Nokia unwraps first Windows Phones: For outside the U. S. for now

Summary:Nokia has unveiled its first phones running Windows Phone from Microsoft. The handsets look very competitive, but aren't coming to the U. S. this year.

The partnership between Microsoft and Nokia is interesting on many levels. Nokia is looking to Windows Phone from Microsoft to kick-start the company's smartphone business, presumably both outside and inside the U. S. A big reason that Nokia has seen its market share plummet is due to a near total lack of exposure in the hot U. S. smartphone market, and both companies are looking to the partnership to address that to the benefit of both.

Nokia was expected to unveil its first Windows Phone handsets this week in London at Nokia World, and yesterday showed off the first two phones. My colleague Mary Jo Foley has all of the details on the two phones, along with some information about Nokia's plans that disturbs me. The phones look really nice, but it seems Nokia's launch plans are pre-Microsoft partnership business as usual. From Mary Jo:

... the Lumia 720 is going to be available first (later this year) in Russia, Taiwan, India, Hong Kong and Singapore. The Lumia 800 is going to be available first in six European markets this fall, and Russia, Taiwan, India, Hong Kong and Singapore before the end of the year.

While I was hoping that Nokia would hit the ground running in the U. S. with Windows Phone, it seems to be business as usual. I suspect the situation confronting Nokia with Windows Phone is the same that smacked HP in the face earlier this year with the aborted launch of the Pre 3.

Folks were surprised that HP launched the Pre 3 in the UK but not the U. S., but I was told that was due to the inability of HP to strike a deal with a U. S. carrier for the Pre 3. I don't know if that's the case with these Nokia handsets, but logic dictates that the company would surely launch in the U. S. if it could strike a deal with a carrier.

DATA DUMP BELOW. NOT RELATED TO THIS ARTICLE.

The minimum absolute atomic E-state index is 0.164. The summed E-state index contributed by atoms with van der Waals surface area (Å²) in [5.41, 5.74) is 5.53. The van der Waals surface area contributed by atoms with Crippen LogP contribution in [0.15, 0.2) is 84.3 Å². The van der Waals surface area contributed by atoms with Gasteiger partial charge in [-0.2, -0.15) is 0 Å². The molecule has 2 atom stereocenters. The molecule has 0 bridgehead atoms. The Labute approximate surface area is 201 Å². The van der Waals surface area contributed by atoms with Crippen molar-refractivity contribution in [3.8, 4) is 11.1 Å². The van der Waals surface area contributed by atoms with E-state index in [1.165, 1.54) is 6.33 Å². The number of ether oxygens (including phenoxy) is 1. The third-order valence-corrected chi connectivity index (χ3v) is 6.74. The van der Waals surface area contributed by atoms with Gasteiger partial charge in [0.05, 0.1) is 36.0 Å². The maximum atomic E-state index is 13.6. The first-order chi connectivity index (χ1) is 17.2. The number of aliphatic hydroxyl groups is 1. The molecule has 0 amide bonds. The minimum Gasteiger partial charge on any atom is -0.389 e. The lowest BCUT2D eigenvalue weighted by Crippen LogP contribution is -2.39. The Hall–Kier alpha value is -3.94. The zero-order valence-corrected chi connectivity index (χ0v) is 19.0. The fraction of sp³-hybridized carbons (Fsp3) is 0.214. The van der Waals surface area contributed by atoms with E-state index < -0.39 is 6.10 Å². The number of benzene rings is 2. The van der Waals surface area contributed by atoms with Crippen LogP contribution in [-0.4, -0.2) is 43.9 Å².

This leaves the value of the Nokia/Microsoft partnership in question. If U. S. carriers aren't willing to come to the table, Nokia's not going to make a dent in this market. Such deals are a requirement for the way the smartphone business works in the U. S., as customers require a carrier subsidy for the most part. We'll have to keep a close watch on Nokia's Windows Phone products to see if (and when) we might get them in the U. S. They look pretty darn nice, as Nokia makes good hardware.

Topics: Telcos, Banking, Microsoft, Mobility, Nokia, Operating Systems, Software, Windows

About

James Kendrick has been using mobile devices since they weighed 30 pounds, and has been sharing his insights on mobile technology for almost that long. Prior to joining ZDNet, James was the Founding Editor of jkOnTheRun, a CNET Top 100 Tech Blog that was acquired by GigaOM in 2008 and is now part of that prestigious tech network. James' w... Full Bio

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